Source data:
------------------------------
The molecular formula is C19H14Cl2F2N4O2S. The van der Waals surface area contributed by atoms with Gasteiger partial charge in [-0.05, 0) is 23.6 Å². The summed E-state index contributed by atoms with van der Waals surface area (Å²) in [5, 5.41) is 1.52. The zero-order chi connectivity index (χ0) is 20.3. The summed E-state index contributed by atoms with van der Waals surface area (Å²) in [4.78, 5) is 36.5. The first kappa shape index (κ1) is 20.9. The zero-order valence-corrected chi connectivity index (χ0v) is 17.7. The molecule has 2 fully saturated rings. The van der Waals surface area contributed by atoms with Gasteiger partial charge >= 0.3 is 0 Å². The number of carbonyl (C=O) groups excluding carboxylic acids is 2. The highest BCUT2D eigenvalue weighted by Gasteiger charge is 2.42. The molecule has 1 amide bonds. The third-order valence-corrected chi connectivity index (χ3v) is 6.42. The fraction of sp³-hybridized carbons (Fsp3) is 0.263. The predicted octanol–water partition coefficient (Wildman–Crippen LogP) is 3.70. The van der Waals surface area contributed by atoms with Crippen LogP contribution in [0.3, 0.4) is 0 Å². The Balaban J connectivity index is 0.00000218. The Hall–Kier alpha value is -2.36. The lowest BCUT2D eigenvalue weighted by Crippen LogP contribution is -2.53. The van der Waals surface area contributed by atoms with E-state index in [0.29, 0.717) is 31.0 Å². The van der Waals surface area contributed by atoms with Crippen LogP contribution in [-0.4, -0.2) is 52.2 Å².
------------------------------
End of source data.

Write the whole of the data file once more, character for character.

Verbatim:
The molecular formula is C19H14Cl2F2N4O2S. The van der Waals surface area contributed by atoms with Gasteiger partial charge in [-0.05, 0) is 23.6 Å². The summed E-state index contributed by atoms with van der Waals surface area (Å²) in [5, 5.41) is 1.52. The zero-order chi connectivity index (χ0) is 20.3. The summed E-state index contributed by atoms with van der Waals surface area (Å²) in [4.78, 5) is 36.5. The first kappa shape index (κ1) is 20.9. The zero-order valence-corrected chi connectivity index (χ0v) is 17.7. The molecule has 2 fully saturated rings. The van der Waals surface area contributed by atoms with Gasteiger partial charge >= 0.3 is 0 Å². The number of carbonyl (C=O) groups excluding carboxylic acids is 2. The highest BCUT2D eigenvalue weighted by Gasteiger charge is 2.42. The molecule has 1 amide bonds. The third-order valence-corrected chi connectivity index (χ3v) is 6.42. The fraction of sp³-hybridized carbons (Fsp3) is 0.263. The predicted octanol–water partition coefficient (Wildman–Crippen LogP) is 3.70. The van der Waals surface area contributed by atoms with Crippen LogP contribution in [0.3, 0.4) is 0 Å². The Balaban J connectivity index is 0.00000218. The Hall–Kier alpha value is -2.36. The lowest BCUT2D eigenvalue weighted by Crippen LogP contribution is -2.53. The van der Waals surface area contributed by atoms with E-state index in [0.29, 0.717) is 31.0 Å². The van der Waals surface area contributed by atoms with Crippen LogP contribution in [-0.4, -0.2) is 52.2 Å².